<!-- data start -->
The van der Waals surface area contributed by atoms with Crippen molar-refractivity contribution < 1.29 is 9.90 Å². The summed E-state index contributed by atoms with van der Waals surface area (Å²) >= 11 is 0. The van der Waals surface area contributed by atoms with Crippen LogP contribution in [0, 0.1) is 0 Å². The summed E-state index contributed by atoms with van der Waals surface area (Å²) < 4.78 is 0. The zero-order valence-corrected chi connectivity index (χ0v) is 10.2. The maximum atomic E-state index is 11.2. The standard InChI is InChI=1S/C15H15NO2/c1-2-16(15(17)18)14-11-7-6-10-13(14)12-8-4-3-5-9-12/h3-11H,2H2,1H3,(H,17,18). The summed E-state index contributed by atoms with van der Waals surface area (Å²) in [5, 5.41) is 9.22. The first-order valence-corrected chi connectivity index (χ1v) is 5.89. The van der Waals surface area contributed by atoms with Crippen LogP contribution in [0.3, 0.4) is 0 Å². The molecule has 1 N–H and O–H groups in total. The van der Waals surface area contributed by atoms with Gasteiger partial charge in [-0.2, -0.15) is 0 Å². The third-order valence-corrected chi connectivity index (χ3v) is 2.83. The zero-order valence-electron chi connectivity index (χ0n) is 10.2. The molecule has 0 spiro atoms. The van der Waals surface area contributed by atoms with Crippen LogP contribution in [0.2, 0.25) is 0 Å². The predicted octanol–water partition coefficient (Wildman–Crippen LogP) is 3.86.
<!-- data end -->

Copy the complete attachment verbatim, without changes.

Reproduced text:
The van der Waals surface area contributed by atoms with Crippen molar-refractivity contribution < 1.29 is 9.90 Å². The summed E-state index contributed by atoms with van der Waals surface area (Å²) >= 11 is 0. The van der Waals surface area contributed by atoms with Crippen LogP contribution in [0, 0.1) is 0 Å². The summed E-state index contributed by atoms with van der Waals surface area (Å²) < 4.78 is 0. The zero-order valence-corrected chi connectivity index (χ0v) is 10.2. The maximum atomic E-state index is 11.2. The standard InChI is InChI=1S/C15H15NO2/c1-2-16(15(17)18)14-11-7-6-10-13(14)12-8-4-3-5-9-12/h3-11H,2H2,1H3,(H,17,18). The summed E-state index contributed by atoms with van der Waals surface area (Å²) in [5, 5.41) is 9.22. The first-order valence-corrected chi connectivity index (χ1v) is 5.89. The van der Waals surface area contributed by atoms with Crippen LogP contribution in [0.3, 0.4) is 0 Å². The molecule has 1 N–H and O–H groups in total. The van der Waals surface area contributed by atoms with Gasteiger partial charge in [-0.2, -0.15) is 0 Å². The third-order valence-corrected chi connectivity index (χ3v) is 2.83. The zero-order valence-electron chi connectivity index (χ0n) is 10.2. The molecule has 0 spiro atoms. The van der Waals surface area contributed by atoms with Crippen LogP contribution in [0.2, 0.25) is 0 Å². The predicted octanol–water partition coefficient (Wildman–Crippen LogP) is 3.86.